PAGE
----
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7 Education and Training in the Nutrition and Food Sciences To meet the research opportunities and challenges identifies! in the previous four chapters, it is vital to the future of the nutrition and food sciences to attract motivated, achievement-oriented students into these disciplines and provide them with high-quality education and train- ing. In colleges and universities across the UnitecI States, there are ap- proximately 92 programs in or departments of nutrition, 29 in food sci- ence, and 27 joint departments or programs. The American Institute of Nutrition (AIN) estimated in 1989 that there were almost 9,000 students in master's degree programs in nutrition and about 600 in doctoral pro- grams. The National Center for Education Statistics reports that in the 1990-1991 academic year, 305 students received master's degrees in food science and 124 received doctorates. Many professionals have been trained at both the undergraduate and graduate levels in nutrition or food science. However, a substantial num- ber of prominent nutrition and food scientists have developed their pro- fessional identification later in their careers, frequently at the postbaccalau- reate level and not uncommonly at the postdoctoral level. This reflects the fact that nutrition and food science are multidisciplinary areas of research and learning and that these disciplines can attract scientists at a variety of stages of career and intellectual development. For this reason, academic programs in the nutrition and food sciences must always remain open and adaptable to talented and qualified individuals. Nutrition and food scien- tists can be trained in a variety of ways, but for these disciplines to main 209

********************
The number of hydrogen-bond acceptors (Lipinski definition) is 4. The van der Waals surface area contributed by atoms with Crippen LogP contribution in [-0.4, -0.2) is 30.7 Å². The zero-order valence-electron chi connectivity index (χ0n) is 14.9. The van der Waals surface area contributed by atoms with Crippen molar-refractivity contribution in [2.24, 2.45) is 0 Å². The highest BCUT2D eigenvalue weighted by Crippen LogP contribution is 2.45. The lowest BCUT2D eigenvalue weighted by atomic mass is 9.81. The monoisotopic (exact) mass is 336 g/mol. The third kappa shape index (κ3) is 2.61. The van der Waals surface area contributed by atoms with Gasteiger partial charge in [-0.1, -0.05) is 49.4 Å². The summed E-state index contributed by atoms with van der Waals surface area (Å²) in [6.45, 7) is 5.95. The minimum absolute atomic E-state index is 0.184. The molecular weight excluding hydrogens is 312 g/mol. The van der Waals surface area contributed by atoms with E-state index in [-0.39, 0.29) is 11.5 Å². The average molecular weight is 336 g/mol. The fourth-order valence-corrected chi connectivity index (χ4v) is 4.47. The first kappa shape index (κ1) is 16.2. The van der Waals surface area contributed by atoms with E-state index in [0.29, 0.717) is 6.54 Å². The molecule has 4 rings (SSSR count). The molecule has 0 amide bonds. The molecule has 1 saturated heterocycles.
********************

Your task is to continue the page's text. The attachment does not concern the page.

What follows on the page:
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210 OPPORTUNITIES IN THE NUTRITION AND FOOD SCIENCES fain their identity and become most effective in generating new knowl- edge, a substantial number of individuals should be trained as nutrition and food scientists. Undergraduate and graduate programs in the nutrition and food sci- ences exist in research-oriented colleges and universities, professional schools, and liberal arts institutions. Almost all land-grant universities and colleges in each of the 50 states offer training in the nutrition sciences, food sci- ences, or both. Within an institution, these programs may be found in colleges of human ecology, home economics, agriculture, or health sci- ences or in schools of medicine, public health, or nutrition. Thus, the composition and location of educational and training programs in the nu- trition and food sciences vary among institutions. Some of the strengths and weaknesses of the various structures are discussed later, in the section on graduate education. Current institutional infrastructures need to be examined as the nutri- tion and food sciences advance to meet the research challenges identified in this report in the basic biological sciences of nutrition, food science and engineering, the clinical nutrition sciences, and the behavioral and social sciences of nutrition. The expertise required to meet these chal- lenges goes beyond the traditional qualifications of faculty in nutrition, food science, medical school, or public health programs. Expertise from scientists in related fields is necessary. In other words, nutritionists and food scientists must engage in interdisciplinary efforts with each other and with basic biological and social scientists. For example, research in the biological sciences shows that some nutrients play key roles in regulat- ing metabolism. Future efforts to identify nutrient-gene interactions will require the attention of nutritionists well trained in molecular, cellular, and integrative biology. Although the work of food scientists has expanded and improved our food supply, many new challenges remain. Collabora- tion among engineers, microbiologists, molecular biologists, food scien- tists, and nutritionists is needed to create new foods that are nutritious, palatable, and safe. Clinical nutritionists have demonstrated the role of diet in maintaining physiological function and preventing chronic disease, but future advances in understanding these relationships require joint efforts with physicians and biologists. Designing successful public health and community intervention programs requires an understanding of hu- man behavior, economics, epidemiology, anthropology, and political sci- ence. Interdisciplinary efforts among nutritionists and behavioral and so- cial scientists are needed to meet this challenge. It is essential, therefore, that students in the nutrition and food sciences develop an understanding of the basic science of a related discipline such as molecular biology, microbiology, biochemistry, chemistry, engineering, medical science, soci- ology, or political science.